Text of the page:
Centre’s Interest Waiver Plan and Its Impact on the Real-Estate Sector


By Mr Rakesh Reddy, Director, Aparna Constructions & Estates

The government’s decision to waive the compound interest component on outstanding loans during the moratorium period from March to August 2020 is a positive outcome for both consumers and lending institutions. With the economy still recovering from the COVID-19 pandemic, borrowers were demanding an extension of the 6-month moratorium period. The government’s plan to bear the burden of the waiver will provide much-needed support to all stakeholders instead of being penalised for payment deferment. It is estimated to cost the government approximately Rs 6500 crore.

The compound interest waiver scheme will apply to all outstanding loans up to Rs. 2 crore for MSMEs, housing, education, automobiles, and credit card dues. Under the scheme, a borrower is required to pay simple interest instead of compound interest on the outstanding loan amount during the moratorium period which means a lower interest burden on the borrower. All banks, financial institutions, and housing finance companies will have to comply with the interest waiver guidelines.

The purpose of this waiver is to reduce the compound interest portion which was added to the outstanding loan amount during the moratorium. Therefore, borrowers will see their outstanding amount decrease after the compound interest waiver. The reduction in the outstanding amount will also lead to a revised repayment schedule, which will result in lower EMIs for the remaining tenure. This will reduce the repayment burden for those with home loans.

The waiver will be beneficial for small borrowers whose loan accounts were not classified as non-performing assets. While the interest waiver will be applicable to borrowers who availed the loan moratorium either fully or partially, those who continued making full payments will also benefit from the waiver in the form of credit to their respective loan account.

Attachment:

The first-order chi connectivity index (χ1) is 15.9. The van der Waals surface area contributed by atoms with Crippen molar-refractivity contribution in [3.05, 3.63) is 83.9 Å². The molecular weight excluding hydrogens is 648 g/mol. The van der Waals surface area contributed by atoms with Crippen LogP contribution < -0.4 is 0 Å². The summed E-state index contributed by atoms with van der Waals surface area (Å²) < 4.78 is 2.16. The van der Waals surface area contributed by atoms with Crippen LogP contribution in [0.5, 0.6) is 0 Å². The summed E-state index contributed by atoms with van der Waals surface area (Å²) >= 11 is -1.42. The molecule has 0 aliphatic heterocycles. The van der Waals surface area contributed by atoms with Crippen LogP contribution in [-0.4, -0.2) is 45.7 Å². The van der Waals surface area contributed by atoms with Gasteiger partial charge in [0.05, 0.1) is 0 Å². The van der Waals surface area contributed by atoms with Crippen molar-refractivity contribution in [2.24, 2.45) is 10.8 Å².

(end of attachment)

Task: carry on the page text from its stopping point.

Those who have just started repaying their home loans will benefit more that those with older home loans. This is because the proportion of the interest component is high and the principal component is low at the beginning of the loan tenure. When the loan tenure nears completion, the interest component is low and principal component is higher. Therefore, those with high interest portions in their EMIs will benefit more from the compound interest waiver

The interest waiver is a positive move for those who had active home loans during the moratorium, but the timely transmission of these credits is imperative. The task of crediting the amount in the respective accounts of eligible borrowers by the lending institution must be implemented with immediate effect to bolster the sector.

The relief measures for the real estate sector are helpful, but they are not a long-term solution. Preserving liquidity for operations and relaxing delivery timelines will allow developers to focus on completion of projects without any additional burden. The interest waiver plan on home loans combined with repo rate cuts will boost consumer confidence. While some negative aspects of the economic downturn will be mitigated with these relief measures, more fundamental sector-wide changes must be seen. The real estate sector requires supportive measures, including Infrastructure Status and Single Window Clearance, that will improve upon the policy reforms. Over the long term, it is important to lay the foundation which will provide a strong impetus for growth.

Corporate Comm India (CCI Newswire)